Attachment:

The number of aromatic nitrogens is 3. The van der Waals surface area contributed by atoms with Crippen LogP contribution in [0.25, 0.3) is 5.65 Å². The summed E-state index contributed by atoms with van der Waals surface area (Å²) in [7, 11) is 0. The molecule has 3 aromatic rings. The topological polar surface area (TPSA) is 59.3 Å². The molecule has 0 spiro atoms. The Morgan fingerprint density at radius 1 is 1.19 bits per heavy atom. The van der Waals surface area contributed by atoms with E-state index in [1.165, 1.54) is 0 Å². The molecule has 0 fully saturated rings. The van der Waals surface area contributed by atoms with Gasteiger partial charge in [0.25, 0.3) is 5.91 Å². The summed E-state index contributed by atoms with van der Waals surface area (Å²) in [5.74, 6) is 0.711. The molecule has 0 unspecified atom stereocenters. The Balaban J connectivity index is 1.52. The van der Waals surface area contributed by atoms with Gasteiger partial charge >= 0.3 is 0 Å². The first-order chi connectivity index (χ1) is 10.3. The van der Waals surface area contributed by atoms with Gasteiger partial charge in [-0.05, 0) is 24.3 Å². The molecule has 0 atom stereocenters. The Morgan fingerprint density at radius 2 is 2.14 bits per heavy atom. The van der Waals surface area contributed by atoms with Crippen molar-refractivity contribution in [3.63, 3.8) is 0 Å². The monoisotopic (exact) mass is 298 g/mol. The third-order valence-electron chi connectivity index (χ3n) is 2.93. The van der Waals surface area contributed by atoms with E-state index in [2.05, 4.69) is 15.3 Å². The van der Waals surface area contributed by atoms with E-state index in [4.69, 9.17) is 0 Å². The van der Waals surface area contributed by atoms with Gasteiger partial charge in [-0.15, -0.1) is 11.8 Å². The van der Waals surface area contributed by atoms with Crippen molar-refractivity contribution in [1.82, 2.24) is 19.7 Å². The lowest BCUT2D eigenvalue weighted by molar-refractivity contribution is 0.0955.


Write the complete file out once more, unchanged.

The number of aromatic nitrogens is 3. The van der Waals surface area contributed by atoms with Crippen LogP contribution in [0.25, 0.3) is 5.65 Å². The summed E-state index contributed by atoms with van der Waals surface area (Å²) in [7, 11) is 0. The molecule has 3 aromatic rings. The topological polar surface area (TPSA) is 59.3 Å². The molecule has 0 spiro atoms. The Morgan fingerprint density at radius 1 is 1.19 bits per heavy atom. The van der Waals surface area contributed by atoms with E-state index in [1.165, 1.54) is 0 Å². The molecule has 0 fully saturated rings. The van der Waals surface area contributed by atoms with Gasteiger partial charge in [0.25, 0.3) is 5.91 Å². The summed E-state index contributed by atoms with van der Waals surface area (Å²) in [5.74, 6) is 0.711. The molecule has 0 unspecified atom stereocenters. The Balaban J connectivity index is 1.52. The van der Waals surface area contributed by atoms with Gasteiger partial charge >= 0.3 is 0 Å². The first-order chi connectivity index (χ1) is 10.3. The van der Waals surface area contributed by atoms with Gasteiger partial charge in [-0.05, 0) is 24.3 Å². The molecule has 0 atom stereocenters. The Morgan fingerprint density at radius 2 is 2.14 bits per heavy atom. The van der Waals surface area contributed by atoms with Crippen molar-refractivity contribution in [3.63, 3.8) is 0 Å². The monoisotopic (exact) mass is 298 g/mol. The third-order valence-electron chi connectivity index (χ3n) is 2.93. The van der Waals surface area contributed by atoms with E-state index in [2.05, 4.69) is 15.3 Å². The van der Waals surface area contributed by atoms with E-state index in [4.69, 9.17) is 0 Å². The van der Waals surface area contributed by atoms with Gasteiger partial charge in [-0.15, -0.1) is 11.8 Å². The van der Waals surface area contributed by atoms with Crippen molar-refractivity contribution in [1.82, 2.24) is 19.7 Å². The lowest BCUT2D eigenvalue weighted by molar-refractivity contribution is 0.0955.